Philip Jenkins: Mexico’s Crisis of Faith

Roundup: Historians' Take

[Philip Jenkins teaches at Penn State University and is Distinguished Senior Fellow at Baylor University's Institute for Studies of Religion.]

For all the crises and confrontations that the United States faces around the world, some observers think that the most alarming situation of all might be on our own doorstep. Back in 2008, the U.S. Joint Forces Command warned that both Mexico and Pakistan might suffer "rapid and sudden collapse." If Mexico did succumb to its escalating drug wars, that would leave a classic failed state of 110 million people just across the Rio Grande. That figure does not count some 25 million people of Mexican heritage in the U.S.

Whether or not we can realistically talk of state collapse, the Mexican situation is serious. Drug-related violence has claimed some 30,000 lives since 2006, and large areas of the country are under the effective control of one or more of the notorious cartels, gangs and militias. Few weeks go by without the media reporting some massacre of innocents, and police and government officials are regularly targeted.

Lost in most discussions of the crisis is the role of the churches. This in practice means above all the Roman Catholic Church, which theoretically claims the loyalty of at least 80 percent of the population. (Around 6 percent of Mexicans are Prot­estant.) Al­though Mexico maintains a strict separation of church and state, nobody denies the enormous role of Catholicism in Mexican society and culture.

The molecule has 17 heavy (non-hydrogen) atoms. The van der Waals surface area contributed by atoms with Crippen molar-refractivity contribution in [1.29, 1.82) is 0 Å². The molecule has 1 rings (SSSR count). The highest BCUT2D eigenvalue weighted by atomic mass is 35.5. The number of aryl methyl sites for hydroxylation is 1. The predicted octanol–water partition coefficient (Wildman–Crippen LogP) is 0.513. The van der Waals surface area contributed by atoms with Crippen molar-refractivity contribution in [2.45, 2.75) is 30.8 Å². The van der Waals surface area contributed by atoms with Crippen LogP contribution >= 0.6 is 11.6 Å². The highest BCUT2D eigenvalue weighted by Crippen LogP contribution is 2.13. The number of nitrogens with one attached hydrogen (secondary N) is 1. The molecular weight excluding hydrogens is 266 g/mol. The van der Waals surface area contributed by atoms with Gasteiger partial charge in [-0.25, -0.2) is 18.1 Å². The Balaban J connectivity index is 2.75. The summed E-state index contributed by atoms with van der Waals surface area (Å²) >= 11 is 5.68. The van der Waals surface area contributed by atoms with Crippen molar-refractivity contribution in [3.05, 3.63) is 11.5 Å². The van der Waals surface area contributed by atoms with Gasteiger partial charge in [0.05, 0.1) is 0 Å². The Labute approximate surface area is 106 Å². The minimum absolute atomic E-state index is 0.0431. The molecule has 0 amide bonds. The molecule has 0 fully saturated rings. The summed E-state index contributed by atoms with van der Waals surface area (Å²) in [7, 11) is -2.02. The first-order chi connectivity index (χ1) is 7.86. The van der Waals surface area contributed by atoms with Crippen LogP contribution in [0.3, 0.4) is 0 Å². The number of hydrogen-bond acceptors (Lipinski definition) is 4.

How have Christians coped with the horror of living through a virtual civil war? In many instances, clergy and believers have lived up to their ideals. They have behaved heroically, striving to make peace between factions, trying to fulfill social needs in regions where secular government has all but abdicated its power. Individual priests and bishops comfort bereaved families and preach bravely against violence and criminality, at grave risk to their lives. Fearless activism for peace and human rights made Saltillo's legend­ary bishop José Raúl Vera López a candidate for the Nobel Peace Prize....

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